Thank you so much for sharing 🙂

  6. CarolynGilligan says:

    Thank you Lisa for reading and sharing with me! It means so much to me. Truly. xoxo

  7. Suzanne says:

    I am nearly crying with relief to read this article. It’s not just me! I relate so well to what you said, and feel relieved that we share feelings and experiences, and also relieved for the reassurance that there might be a way through. Thank you for taking the risk of putting this out in the world.

    Yours in falling out of crow 😉

  8. CarolynGilligan says:

    Wow, Suzanne I am so glad you shared that! You are so very welcome. Thanks for reading!

  9. angeline says:

    Thank you so much for sharing. It's what I am going through too. I have to be honest, I felt like I was reading something that I wrote in my journal recently. Wow. Love, love, love….. that's all I have. Love.

  10. CarolynGilligan says:

    Thank you for sharing and for reading! While it is saddening to hear that someone else is feeling the same way, it is also comforting and offers a whole lot of hope. Keep swimming!

  11. Natalie says:

    story of my life carolyn. at the end of the day you have to remember not to beat yourself up too bad because you are worthy and you will get there. these are the moments that are necessary because when you get through them they make you that much more proud of who you are and what you've accomplished. we may not fit the mold perfectly for what we aspire to be, but that doesn't mean we'll never get there. go through these moments, but remember the fire you felt when you decided to pursue this path and use that to push through. And when all else fails get a drink (or many) with your friends and laugh at all the silliness in your life because life is too short.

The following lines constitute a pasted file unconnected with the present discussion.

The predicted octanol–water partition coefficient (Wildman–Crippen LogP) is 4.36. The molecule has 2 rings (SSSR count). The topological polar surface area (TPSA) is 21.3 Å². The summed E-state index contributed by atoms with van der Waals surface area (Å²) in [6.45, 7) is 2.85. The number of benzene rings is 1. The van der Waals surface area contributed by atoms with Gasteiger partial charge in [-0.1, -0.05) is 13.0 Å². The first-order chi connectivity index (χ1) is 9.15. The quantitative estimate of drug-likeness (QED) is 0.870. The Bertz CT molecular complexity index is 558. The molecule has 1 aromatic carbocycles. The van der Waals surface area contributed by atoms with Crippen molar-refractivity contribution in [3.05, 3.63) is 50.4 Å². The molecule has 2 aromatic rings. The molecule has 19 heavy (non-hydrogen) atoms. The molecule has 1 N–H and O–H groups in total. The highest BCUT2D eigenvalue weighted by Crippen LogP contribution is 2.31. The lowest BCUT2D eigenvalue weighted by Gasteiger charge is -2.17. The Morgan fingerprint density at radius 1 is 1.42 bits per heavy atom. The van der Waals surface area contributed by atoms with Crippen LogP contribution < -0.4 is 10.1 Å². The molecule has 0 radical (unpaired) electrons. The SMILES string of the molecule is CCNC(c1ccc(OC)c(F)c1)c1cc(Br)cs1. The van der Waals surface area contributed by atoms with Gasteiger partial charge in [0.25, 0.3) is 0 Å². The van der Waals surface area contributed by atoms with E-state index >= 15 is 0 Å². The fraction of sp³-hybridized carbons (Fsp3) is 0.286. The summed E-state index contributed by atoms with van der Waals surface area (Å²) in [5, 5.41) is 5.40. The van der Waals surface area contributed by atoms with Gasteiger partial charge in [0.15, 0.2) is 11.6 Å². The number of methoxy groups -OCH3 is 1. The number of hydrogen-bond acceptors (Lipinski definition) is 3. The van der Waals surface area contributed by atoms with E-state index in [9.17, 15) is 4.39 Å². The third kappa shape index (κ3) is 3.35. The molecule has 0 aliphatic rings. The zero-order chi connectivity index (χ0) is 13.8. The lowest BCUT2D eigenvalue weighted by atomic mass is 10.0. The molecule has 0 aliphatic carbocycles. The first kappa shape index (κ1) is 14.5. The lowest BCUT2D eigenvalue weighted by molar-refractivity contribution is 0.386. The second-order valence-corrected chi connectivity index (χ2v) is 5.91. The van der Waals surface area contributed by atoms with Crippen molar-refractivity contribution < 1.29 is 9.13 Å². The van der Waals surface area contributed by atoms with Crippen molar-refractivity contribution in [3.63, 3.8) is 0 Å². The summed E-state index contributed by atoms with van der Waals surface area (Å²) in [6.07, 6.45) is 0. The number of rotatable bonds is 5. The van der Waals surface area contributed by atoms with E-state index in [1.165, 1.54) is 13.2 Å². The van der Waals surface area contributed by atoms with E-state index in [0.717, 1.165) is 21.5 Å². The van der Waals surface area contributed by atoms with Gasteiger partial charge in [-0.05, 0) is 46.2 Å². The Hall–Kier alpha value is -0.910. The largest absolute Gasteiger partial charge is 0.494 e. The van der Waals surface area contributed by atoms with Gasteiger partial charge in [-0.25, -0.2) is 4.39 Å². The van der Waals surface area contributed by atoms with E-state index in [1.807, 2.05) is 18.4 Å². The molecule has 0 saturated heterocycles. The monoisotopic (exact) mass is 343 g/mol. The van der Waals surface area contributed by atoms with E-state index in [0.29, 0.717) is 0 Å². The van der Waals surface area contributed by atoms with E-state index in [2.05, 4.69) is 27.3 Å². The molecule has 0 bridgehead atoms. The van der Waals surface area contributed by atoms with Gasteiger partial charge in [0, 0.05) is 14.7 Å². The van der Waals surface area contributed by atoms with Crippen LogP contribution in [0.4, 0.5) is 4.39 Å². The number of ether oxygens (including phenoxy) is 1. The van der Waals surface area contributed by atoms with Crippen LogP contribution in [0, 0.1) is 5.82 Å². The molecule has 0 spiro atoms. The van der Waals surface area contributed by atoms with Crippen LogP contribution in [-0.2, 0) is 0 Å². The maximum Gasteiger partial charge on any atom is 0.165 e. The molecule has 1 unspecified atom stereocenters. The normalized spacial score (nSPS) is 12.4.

12. CarolynGilligan says:

    Thanks for reading and commenting Natalie! It means so much. I have two weekends off from teacher training after this one so I plan on doing much of this —> "And when all else fails get a drink (or many) with your friends and laugh at all the silliness in your life because life is too short." xoxo

  13. […] learn how to discern between the doubt of the mind and the surety of the […]

  14. Anne says:

    So brave and so honest. Thank you for writing this. It reached me, and I am sure it reached so many others. The struggle for self compassion, I believe, is universal. You are not alone in it.

  15. […] drive home from the early morning class. Doubts of myself, the healing process I’m going through, am I worthy? All that went through my […]